Today’s advent calendar door opens on a musician we might be going to see tonight – I had no idea, when I started this thing, that I’d be saying that quite so often this month!
King Creosote, aka Kenny Anderson, has a pretty cool idea when it comes to hometown gigs. Every night from 1st until 23rd December, he’s going to be playing at the East Neuk Hotel in Crail. If you’d gone on 1st December, you’d have got in for one of your English pounds. The gig on the 2nd would’ve cost two: by this Sunday, it’ll be a tenner. On the 23rd, it’ll be the full £23 – but, in fairness, by then it’ll be a full band set, whereas at the start of the run it was ‘just’ Kenny solo. Not quite sure how many musicians we’ll get 9 days in, but I’m sure it’ll be pretty damned fine whatever.
The whole concept is to do with the magical number 23 – it’s 23 years since Kenny assumed the nom de plume (or is that de guerre) King Creosote; an album from 2003 will feature strongly, etc, etc. All part of the mythology.
When I say might, by the way, that doesn’t express ambivalence on our part: it’s just the website doesn’t seem to be working. We’ll probably just make the 40 minute or so car journey along the East Neuk to see if there are tickets on the door. If not, there’s always the famous Anstruther Fish Bar.
The track I’ve chosen, Pauper’s Dough, comes with a story. It’s part of the soundtrack to a BBC film made for the 2014 Commonwealth Games, From Scotland With Love. Comprised of archive footage of various Scottish scenes from bygone eras, King Creosote’s soundtrack captures what the Guardian, in its review, called at the time ‘clearly a labour of love … you can hear the emotion in the accordions, guitars, cellos and heartfelt lyrics.’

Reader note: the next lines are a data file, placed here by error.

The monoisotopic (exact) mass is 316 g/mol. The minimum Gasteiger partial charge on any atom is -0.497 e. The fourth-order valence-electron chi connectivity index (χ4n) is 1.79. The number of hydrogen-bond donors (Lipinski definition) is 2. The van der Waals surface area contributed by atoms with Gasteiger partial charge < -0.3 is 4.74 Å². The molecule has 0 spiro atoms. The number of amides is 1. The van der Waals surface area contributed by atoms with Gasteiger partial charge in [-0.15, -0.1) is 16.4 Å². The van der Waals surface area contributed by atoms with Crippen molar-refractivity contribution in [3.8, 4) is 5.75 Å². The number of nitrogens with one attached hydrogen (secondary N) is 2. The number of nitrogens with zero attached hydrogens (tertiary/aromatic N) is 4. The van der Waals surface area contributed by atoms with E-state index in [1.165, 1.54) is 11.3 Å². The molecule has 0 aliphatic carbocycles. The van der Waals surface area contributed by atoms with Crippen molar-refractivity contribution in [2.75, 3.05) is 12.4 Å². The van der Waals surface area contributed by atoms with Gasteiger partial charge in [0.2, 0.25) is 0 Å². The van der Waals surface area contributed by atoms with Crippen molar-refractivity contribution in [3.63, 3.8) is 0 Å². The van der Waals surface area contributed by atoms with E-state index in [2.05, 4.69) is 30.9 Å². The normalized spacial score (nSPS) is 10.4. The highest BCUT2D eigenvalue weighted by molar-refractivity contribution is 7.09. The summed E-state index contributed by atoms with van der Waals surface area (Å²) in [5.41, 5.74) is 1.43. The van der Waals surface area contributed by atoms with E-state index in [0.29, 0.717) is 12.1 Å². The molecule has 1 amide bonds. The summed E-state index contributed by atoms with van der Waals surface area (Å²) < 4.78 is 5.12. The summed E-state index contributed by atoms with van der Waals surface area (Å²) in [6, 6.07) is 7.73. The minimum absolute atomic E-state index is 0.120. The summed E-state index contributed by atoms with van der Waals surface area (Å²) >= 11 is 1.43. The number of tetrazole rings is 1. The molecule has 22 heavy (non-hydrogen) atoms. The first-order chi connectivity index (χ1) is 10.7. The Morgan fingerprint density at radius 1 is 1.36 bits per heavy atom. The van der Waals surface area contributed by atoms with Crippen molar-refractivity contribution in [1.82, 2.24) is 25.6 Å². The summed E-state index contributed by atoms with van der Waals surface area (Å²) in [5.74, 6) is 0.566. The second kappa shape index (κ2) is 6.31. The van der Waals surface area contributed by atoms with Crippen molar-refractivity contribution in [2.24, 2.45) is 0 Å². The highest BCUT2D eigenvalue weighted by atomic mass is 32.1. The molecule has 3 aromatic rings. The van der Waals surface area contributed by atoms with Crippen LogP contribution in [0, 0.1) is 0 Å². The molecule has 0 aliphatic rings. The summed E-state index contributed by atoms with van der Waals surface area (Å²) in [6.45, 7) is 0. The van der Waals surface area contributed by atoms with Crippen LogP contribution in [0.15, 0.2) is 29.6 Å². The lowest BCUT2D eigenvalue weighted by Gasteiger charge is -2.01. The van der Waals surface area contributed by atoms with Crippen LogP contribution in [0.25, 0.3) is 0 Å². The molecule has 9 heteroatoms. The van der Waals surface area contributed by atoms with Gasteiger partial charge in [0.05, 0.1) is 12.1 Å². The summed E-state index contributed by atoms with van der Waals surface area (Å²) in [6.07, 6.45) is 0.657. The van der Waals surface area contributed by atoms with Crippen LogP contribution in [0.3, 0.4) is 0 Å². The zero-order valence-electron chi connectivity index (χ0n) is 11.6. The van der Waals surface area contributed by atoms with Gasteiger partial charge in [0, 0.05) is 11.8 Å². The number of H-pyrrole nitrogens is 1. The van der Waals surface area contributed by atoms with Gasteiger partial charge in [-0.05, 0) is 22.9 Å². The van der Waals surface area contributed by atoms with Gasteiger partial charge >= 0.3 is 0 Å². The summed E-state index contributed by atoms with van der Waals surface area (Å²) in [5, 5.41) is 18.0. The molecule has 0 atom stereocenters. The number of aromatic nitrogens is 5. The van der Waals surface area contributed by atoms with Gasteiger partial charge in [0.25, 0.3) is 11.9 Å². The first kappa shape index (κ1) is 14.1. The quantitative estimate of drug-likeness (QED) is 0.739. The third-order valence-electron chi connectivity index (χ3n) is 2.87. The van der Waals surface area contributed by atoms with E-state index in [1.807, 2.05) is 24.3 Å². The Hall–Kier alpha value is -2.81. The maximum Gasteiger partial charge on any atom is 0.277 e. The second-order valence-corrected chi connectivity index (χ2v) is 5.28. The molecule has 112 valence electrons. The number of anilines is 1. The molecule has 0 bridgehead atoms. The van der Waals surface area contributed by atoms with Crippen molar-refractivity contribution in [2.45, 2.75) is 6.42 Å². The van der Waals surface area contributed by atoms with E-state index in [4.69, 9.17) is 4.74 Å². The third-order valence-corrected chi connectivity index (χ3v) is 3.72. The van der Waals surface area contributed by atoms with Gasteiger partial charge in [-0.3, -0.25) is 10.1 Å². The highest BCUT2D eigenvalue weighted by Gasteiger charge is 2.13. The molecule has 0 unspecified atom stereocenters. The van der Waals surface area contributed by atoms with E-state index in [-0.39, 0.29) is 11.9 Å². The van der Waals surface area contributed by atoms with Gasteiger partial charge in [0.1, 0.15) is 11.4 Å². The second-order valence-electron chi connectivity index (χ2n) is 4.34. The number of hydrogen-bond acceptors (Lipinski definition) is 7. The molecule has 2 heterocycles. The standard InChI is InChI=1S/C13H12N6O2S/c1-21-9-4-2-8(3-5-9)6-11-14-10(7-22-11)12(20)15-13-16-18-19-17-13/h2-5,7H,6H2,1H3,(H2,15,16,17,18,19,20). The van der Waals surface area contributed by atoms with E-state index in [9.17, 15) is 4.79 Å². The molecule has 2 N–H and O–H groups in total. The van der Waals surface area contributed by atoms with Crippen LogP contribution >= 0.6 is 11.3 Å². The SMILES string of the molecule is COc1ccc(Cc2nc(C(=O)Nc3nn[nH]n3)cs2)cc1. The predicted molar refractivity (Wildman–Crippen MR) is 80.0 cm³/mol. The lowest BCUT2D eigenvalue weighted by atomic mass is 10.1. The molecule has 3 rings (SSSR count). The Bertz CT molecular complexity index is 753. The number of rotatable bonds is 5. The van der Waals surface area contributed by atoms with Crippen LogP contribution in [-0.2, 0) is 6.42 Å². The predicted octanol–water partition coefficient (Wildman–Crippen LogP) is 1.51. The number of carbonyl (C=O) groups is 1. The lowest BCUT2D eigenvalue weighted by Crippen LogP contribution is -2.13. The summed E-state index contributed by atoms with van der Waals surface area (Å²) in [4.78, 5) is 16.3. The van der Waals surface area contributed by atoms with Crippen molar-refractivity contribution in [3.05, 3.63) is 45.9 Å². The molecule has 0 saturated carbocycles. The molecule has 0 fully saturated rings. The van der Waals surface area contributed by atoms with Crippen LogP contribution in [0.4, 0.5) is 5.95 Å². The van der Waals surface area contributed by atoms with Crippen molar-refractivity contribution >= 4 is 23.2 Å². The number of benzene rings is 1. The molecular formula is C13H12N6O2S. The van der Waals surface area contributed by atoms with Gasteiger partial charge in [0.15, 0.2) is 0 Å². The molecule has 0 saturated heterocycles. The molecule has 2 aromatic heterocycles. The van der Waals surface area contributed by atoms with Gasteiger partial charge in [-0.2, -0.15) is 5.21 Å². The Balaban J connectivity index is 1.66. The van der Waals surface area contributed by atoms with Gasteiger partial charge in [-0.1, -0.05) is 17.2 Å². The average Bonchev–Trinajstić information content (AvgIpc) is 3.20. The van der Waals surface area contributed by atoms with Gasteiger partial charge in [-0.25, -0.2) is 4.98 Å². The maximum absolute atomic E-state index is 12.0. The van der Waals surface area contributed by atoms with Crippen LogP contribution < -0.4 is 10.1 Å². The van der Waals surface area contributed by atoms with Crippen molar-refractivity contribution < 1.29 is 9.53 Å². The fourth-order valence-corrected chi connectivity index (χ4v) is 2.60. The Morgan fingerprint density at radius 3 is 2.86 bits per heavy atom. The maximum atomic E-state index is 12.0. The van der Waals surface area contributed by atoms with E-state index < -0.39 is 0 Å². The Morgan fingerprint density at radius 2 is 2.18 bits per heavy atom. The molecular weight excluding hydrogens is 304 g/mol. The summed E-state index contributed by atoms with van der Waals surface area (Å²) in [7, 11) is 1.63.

Of course, the Games wasn’t the only event that happened in Scotland in 2014. Interestingly, the song had originated as being a very personal one about a situation Kenny found himself in at the time, and the line about rising from the gutter you’re in was about his own self-transformation.
With passions rising in the approach to September’s vote on independence that year, Kenny very sensibly steered clear of overtly political lyrics in the rewrite (the BBC probably wouldn’t have used them, apart from anything else). All the same, I defy anyone who calls themselves Scottish not to feel some sort of stirring when you listen to the rising swell of strings, drums and voices in the chorus, and that’s very definitely no matter which way you voted.
If you’re not Scottish, of course, you can only use your imagination, but you know what I mean. And we can all identify, I think, with the quote from an interview with Kenny from the time, featured in this Youtube video: ‘imagine us now, with someone in 100 years looking back, on us sitting here, and trying to work out what was all going on…’ Now, as much as in 2014.
Yep it’s that pesky charity thing again – if you want, here’s a link to the Red Cross Appeal for the refugees from the Myanmar crisis. These guys could use some help.
Down here are adverts WordPress put on my page. They probably don’t need so much help.
So glad you like KC … thought you might. He came to Waid for months working with a group of kids who’d written poems for the Pushkin Prize. He helped them write songs
and we actually made a CD. He’s a great guy as well as musician. He gave them so much belief in themselves.
Yep, I’ve met him once through work as well and was just a really genuine bloke. It was a really enjoyable gig – he’s a good raconteur as well as singer-songwriter.